Liverpool’s Talking Objects

Posted on: 26 October 2021 by Clara Wilson in Posts

Liverpool possess a maturity in acknowledging the city’s own legacy and history with the transatlantic slave trade. Central museums and galleries in Liverpool are leading initiatives to re-interpret the city’s past. But how can the objects residing in these museums tell their own stories?

The face of museums are changing. Across the country, curators and historians have sought to reinterpret and reignite debates surrounding the origin of much of their collections. The surge of Black Lives Matter protests, particularly the toppling of a certain statue in Bristol, foregrounded the need for many to see themselves reflected in the history of this country. This activism became uniquely personal and poignant as it attacked British slavery’s biggest, but most secretive legacy: institutional racism. 

But how are institutions such as the British Museum or the Walker Gallery in Liverpool supposed to overturn their established narratives? Every museum and gallery has had to examine and recontextualise their objects and collections. In 2020, The National Trust issued a report into 93 of their properties. The report established links those properties had with ‘Colonialism and Historic Slavery’. The origin of many ornaments were researched as well as the role some property owners had in the Slave Trade and how the profits from this role created these properties. There was nationwide shock and anger, and misinformation that the National Trust was becoming ‘woke’ and hiding their objects in fear of offending. This is wrong, and if we set up decolonising our collections as a ‘war’, it will only serve to exemplify the remnants of colonialism in our society, and perpetuate existing racial hatred. 

What must be made clear is the difference between the objects that have links to colonialism and slavery. The first kind of object are those that were seized or taken under colonial rule, often more likely to have cultural significance to their country of origin. For example, in April 2021, the ‘Benin Bronzes’, seized under German colonial rule were returned to modern-day Nigeria from Berlin’s Ethnogisches Museum. There is an argument that the very presence of objects like this in Western museums transforms the object’s story to be one of strife and violence, and only serves to perpetuate the coloniser’s triumph of their rule.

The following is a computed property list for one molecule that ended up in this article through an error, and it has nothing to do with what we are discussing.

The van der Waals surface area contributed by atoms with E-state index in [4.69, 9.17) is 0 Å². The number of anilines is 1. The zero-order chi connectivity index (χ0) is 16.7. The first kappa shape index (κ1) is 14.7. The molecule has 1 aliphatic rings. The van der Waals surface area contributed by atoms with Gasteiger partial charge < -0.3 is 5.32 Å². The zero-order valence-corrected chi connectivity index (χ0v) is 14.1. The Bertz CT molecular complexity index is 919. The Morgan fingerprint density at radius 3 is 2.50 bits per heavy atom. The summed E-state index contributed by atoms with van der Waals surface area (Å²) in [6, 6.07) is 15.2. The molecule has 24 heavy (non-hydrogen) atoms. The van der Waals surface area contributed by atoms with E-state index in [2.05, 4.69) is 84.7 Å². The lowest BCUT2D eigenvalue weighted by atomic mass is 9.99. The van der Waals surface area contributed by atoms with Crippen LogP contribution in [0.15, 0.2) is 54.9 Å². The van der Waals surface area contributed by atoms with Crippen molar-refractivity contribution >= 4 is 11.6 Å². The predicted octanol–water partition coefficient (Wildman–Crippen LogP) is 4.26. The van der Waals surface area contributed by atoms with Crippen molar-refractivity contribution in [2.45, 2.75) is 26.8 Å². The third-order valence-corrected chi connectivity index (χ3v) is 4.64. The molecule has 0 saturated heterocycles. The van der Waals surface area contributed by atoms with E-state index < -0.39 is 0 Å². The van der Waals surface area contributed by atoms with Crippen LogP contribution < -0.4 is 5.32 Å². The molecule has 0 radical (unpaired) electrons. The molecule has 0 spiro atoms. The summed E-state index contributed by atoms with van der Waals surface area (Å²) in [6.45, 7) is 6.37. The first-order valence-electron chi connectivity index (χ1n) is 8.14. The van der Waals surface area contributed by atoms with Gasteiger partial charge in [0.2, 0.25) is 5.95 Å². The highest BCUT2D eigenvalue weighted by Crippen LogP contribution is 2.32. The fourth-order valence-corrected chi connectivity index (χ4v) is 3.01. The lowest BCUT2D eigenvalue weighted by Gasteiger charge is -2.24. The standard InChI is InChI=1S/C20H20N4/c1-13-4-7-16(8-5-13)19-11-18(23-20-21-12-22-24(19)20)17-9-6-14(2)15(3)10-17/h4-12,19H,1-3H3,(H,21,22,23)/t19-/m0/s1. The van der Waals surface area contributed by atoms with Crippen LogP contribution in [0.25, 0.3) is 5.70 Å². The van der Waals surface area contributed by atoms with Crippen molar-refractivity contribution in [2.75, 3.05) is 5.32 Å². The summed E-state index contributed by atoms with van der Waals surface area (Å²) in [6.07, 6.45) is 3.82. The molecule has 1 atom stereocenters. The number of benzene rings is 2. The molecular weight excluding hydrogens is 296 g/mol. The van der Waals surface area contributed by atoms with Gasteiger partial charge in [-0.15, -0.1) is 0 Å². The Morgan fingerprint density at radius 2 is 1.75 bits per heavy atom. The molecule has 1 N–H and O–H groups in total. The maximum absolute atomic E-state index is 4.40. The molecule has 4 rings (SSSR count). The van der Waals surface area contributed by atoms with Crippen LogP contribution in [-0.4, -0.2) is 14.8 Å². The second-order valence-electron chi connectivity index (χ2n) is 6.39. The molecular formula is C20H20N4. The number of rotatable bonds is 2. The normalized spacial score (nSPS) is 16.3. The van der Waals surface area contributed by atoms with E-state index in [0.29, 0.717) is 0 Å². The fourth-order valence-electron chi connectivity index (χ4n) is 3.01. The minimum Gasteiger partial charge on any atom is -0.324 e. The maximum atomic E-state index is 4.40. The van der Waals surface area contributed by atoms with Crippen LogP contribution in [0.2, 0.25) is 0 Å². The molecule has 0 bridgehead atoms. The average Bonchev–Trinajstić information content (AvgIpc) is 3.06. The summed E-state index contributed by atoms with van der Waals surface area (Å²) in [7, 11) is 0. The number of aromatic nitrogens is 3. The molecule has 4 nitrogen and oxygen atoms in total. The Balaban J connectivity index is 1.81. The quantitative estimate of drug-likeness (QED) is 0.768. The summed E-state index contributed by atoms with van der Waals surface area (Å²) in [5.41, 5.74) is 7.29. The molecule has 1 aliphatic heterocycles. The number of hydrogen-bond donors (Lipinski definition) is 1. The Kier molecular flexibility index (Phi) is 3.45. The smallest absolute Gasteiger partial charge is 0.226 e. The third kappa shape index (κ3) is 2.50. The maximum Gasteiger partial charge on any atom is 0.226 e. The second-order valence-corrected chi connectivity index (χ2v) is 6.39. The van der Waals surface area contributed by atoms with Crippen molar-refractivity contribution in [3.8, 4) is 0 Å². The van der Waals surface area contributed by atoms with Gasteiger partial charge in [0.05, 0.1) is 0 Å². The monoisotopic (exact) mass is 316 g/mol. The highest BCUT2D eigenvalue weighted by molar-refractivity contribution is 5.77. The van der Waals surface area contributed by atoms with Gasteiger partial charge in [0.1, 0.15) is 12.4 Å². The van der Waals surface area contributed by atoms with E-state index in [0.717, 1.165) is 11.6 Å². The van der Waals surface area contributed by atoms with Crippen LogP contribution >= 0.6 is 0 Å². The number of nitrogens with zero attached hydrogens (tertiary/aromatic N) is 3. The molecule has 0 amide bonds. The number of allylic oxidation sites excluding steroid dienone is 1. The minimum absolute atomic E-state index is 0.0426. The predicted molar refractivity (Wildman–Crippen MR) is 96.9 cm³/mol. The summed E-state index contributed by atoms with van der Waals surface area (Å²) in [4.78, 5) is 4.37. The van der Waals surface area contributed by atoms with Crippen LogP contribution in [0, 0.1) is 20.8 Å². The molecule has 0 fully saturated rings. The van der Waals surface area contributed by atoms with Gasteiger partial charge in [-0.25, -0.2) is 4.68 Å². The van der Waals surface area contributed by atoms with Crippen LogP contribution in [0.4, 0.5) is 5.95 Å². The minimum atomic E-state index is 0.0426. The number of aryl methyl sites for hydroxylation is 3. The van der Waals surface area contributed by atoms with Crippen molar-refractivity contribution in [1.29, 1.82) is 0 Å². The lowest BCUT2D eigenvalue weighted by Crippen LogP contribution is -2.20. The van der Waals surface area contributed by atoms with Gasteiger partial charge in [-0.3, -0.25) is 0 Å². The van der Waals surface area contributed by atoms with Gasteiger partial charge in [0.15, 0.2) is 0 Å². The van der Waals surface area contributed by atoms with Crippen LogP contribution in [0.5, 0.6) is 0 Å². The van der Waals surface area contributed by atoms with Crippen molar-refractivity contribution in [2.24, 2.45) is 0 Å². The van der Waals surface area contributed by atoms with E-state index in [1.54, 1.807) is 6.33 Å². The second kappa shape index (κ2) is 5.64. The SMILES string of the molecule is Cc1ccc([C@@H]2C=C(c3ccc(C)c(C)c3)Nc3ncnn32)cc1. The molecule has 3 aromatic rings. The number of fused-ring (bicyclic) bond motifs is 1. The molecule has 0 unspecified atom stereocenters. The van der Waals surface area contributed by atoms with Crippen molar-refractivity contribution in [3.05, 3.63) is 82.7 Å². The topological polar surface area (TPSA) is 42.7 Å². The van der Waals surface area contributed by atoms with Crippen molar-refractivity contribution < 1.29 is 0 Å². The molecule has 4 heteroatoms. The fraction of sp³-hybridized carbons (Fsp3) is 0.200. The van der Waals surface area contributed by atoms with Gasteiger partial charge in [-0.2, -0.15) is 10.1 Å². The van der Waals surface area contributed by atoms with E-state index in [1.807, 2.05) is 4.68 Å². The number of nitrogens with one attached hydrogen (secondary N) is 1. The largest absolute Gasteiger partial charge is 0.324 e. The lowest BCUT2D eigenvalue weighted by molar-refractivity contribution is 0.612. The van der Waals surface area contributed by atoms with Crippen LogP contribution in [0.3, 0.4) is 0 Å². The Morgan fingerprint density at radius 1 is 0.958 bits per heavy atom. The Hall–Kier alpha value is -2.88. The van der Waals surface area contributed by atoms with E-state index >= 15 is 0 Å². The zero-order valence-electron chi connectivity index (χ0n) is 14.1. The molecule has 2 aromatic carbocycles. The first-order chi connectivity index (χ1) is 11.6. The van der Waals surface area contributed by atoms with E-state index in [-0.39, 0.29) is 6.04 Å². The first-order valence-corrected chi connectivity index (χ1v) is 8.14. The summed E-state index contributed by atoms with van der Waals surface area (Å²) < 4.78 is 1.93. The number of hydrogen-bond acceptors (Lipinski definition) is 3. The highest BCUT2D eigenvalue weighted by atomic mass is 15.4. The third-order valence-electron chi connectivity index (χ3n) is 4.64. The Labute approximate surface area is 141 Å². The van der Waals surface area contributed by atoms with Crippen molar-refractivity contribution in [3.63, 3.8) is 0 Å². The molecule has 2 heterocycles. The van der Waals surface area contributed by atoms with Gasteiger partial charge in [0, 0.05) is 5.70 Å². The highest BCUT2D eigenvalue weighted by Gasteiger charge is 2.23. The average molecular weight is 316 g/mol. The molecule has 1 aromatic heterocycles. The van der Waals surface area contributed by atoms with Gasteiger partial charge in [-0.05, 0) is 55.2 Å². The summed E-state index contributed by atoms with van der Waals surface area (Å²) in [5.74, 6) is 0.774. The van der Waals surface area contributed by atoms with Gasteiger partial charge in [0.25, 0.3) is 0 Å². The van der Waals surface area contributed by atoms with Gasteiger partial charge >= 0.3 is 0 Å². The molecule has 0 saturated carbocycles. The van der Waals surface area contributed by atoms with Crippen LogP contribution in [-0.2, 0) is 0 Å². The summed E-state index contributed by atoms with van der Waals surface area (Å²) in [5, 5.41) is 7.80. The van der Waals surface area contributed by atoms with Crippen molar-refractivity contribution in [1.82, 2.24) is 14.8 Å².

The second type of object – present in Liverpool’s Walker Gallery – are those bought or created with the profits of slavery. In the gallery’s display of Neo-Classical sculptors, a new central board of information has already been erected to explain the current research the gallery is doing to establish each object’s link with Liverpool’s role in the slave trade. For example, the Liverpool merchant, Henry Sandbach, owned a substantial collection of these sculptures, which he commissioned and paid for with the profits he made from his plantations which held enslaved people. A simple information board, acknowledging the research the gallery is undertaking allows the objects to ‘speak’ their own histories, beyond simply their artistic and economic value. 

Laura Pye, The Director of National Museums Liverpool stated that the legacy of slavery in Liverpool is ‘everywhere you look’. Acknowledging the city’s past allows it to positively construct its future as the country’s lead city in reparation and decolonising projects. This re-examination and listening to objects can only be a positive, as diversifying collections in a global context will only widen the demographic of possible visitors and museum workers, as more people’s heritages are displayed with honesty. This active engagement with history and current human rights issues is something that Liverpool’s own International Slavery Museum champions. They pride themselves in being actively involved in international efforts to end modern-day forms of slavery, as well as being the only museum in the country where one can report a hate crime. The objects can speak their history, and we must listen and use their past to inform what we can actively do to construct our future. 

It is not a clear cut process. The tension surrounding object ownership should be used to open up new relationships which will give opportunities for international partnerships and museum loans, which will only deepen our understanding of global history. To do this it must be object by object. The objects must be allowed to tell their own story, and this is done by sensitively tracing origins and provenance, as well as using their stories to ignite modern issues and debates. 

Keywords: museums, slavery.